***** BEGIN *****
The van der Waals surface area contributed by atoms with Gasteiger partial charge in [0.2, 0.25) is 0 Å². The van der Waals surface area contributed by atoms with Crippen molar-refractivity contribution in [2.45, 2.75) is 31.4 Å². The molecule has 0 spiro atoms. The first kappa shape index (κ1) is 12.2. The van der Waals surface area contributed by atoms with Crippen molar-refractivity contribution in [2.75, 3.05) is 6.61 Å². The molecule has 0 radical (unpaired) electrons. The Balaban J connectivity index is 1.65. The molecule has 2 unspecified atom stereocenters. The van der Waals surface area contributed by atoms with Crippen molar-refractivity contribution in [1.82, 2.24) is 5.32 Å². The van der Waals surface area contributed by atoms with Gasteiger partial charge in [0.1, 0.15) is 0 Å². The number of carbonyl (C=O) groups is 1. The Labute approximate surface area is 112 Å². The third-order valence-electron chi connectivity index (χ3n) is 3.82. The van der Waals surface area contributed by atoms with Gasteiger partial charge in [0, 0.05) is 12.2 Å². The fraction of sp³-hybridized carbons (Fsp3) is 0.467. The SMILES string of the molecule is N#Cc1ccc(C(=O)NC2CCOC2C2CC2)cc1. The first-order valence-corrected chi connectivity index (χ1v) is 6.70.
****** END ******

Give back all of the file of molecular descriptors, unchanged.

The van der Waals surface area contributed by atoms with Gasteiger partial charge in [0.2, 0.25) is 0 Å². The van der Waals surface area contributed by atoms with Crippen molar-refractivity contribution in [2.45, 2.75) is 31.4 Å². The molecule has 0 spiro atoms. The first kappa shape index (κ1) is 12.2. The van der Waals surface area contributed by atoms with Crippen molar-refractivity contribution in [2.75, 3.05) is 6.61 Å². The molecule has 0 radical (unpaired) electrons. The Balaban J connectivity index is 1.65. The molecule has 2 unspecified atom stereocenters. The van der Waals surface area contributed by atoms with Crippen molar-refractivity contribution in [1.82, 2.24) is 5.32 Å². The van der Waals surface area contributed by atoms with Gasteiger partial charge in [0.1, 0.15) is 0 Å². The number of carbonyl (C=O) groups is 1. The Labute approximate surface area is 112 Å². The third-order valence-electron chi connectivity index (χ3n) is 3.82. The van der Waals surface area contributed by atoms with Gasteiger partial charge in [0, 0.05) is 12.2 Å². The fraction of sp³-hybridized carbons (Fsp3) is 0.467. The SMILES string of the molecule is N#Cc1ccc(C(=O)NC2CCOC2C2CC2)cc1. The first-order valence-corrected chi connectivity index (χ1v) is 6.70.